As the quarter came to a close, the Hawkeyes were ahead as most had expected them to be. With one minute left, Kate Martin hit a wide-open three to make it 28-15, and, after a Lions basket, the ball found its way into the hands of Clark with the seconds ticking away. She had an open drive to the basket and ended up missing what would have been a buzzer-beater.
After one, Iowa led 28-17.
The second quarter is typically when the Hawkeyes get out on a run and it was none other than Clark that was to be the catalyst.
Just 13 seconds into the quarter, she stole the ball at mid-court from guard Cierria Cunningham, maneuvered her way between two defenders, laid it up off the glass, drew the foul, and converted on the extra point to make it 31-17.
But the tide started to turn just a bit. Even though the Hawkeyes were in control for the most part, the Lions were still right there to answer. Within the first three minutes of the second, sophomore guard Taylor Bell and senior guard Chrissy Brown combined for 13 points; Bell with seven and Brown with six.
They did it with smart shooting within the perimeter, getting back in transition, crashing the boards, and putting on just the right amount of pressure to force Iowa into turnovers.
With 7:12 remaining, Iowa’s lead was 35-23.
At 6:48, McKenna Warnock got on the board with a 3-pointer that made it 38-23.
Then there was a three-minute-plus stretch where neither side was able to get a bucket even with some good looks. That spell was finally broken by a running floater by Jen Pierre that cut the Hawkeye lead to 38-27. However, after that came an epic 12-2 Iowa run over less than a minute and a half. The Hawkeyes increased their lead to 22 and would not relinquish it going into the locker as they led 54-32.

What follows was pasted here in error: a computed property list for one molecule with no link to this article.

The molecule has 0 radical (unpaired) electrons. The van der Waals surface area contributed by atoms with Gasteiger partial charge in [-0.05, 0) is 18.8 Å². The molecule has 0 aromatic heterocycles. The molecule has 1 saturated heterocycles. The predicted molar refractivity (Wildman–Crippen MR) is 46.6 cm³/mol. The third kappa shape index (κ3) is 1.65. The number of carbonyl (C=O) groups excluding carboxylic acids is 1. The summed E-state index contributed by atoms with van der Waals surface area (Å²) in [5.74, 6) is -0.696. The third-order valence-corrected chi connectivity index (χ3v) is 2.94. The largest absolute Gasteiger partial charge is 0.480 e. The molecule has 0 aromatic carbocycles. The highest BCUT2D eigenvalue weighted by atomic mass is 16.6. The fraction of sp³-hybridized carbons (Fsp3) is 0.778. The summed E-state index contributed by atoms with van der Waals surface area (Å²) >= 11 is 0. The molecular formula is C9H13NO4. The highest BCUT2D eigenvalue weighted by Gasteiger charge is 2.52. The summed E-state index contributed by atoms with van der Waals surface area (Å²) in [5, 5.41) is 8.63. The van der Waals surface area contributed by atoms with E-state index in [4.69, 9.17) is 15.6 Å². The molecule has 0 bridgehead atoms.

The earlier stages of the second half saw a dramatic shift on the part of the Hawkeyes. Even though they had a sizable lead in the 20s, they started to show some signs of fatigue. They had some trouble moving the ball around, were missing shots they would normally make, and weren’t attacking the glass.
The same was true on the other side.
Halfway through the third quarter, each side only had four points respectively as Iowa held onto a 58-36 lead. Clark got the intensity back with a 3-pointer at 5:27 that made it 61-36 and gave her 22 points.
Eventually, Iowa saw a 30-point lead in sight and it was just a matter of who and when. At the 3:15 mark, it was Stuelke who spun her way into the lane for the hook to put them up 68-38.
At the end of the third quarter, three Hawkeyes (Clark, Czinano, and Stuelke) had reached double figures. Iowa won the third 23-9 to give itself a 75-41 lead. The Hawkeyes had one more quarter to add to their dominance.
At 8:28, Bell was called for her second intentional foul, which ended the game for her, and put Clark at the free throw line where she converted on both attempts to put the Hawkeyes up 83-41. It was shortly thereafter that the Iowa starters began to make their way to bench for a much-needed rest.
When all was said and done, the Hawkeyes came into their own building and did what most had expected of them. They steamrolled their way to a first-round victory, 95-43.
Clark had another double-double of 26 points, 12 assists, and seven rebounds. Czinano had 22 points and eight rebounds. Stuelke had 13 points and five rebounds. Warnock had six points and eight rebounds. Davis had six points and one assist.
Cunningham had 15 points, three rebounds and one assist. Bell had 9 points, one rebound, and one assist. Brown had eight points, seven rebounds, and one assist.
As a team, Iowa had a total of 45 rebounds compared to 31 for SE Louisiana. The Hawkeyes’ second-round opponent, Georgia, had a total of 48 in their 66-54 victory against Florida State, including 13 by sophomore forward Javn Nicholson. Iowa coach Lisa Bluder spoke to how vital rebounding will be to their game plan.
“They’ve got some great rebounders on the Georgia team,” she said. “We have got to make contact and box out because they are exceptional offensive rebounders. So definitely rebounds will be a factor.”
Iowa (27-6) will play No. 10 seed Georgia (22-11) on Sunday at 3 p.m. ET (ABC).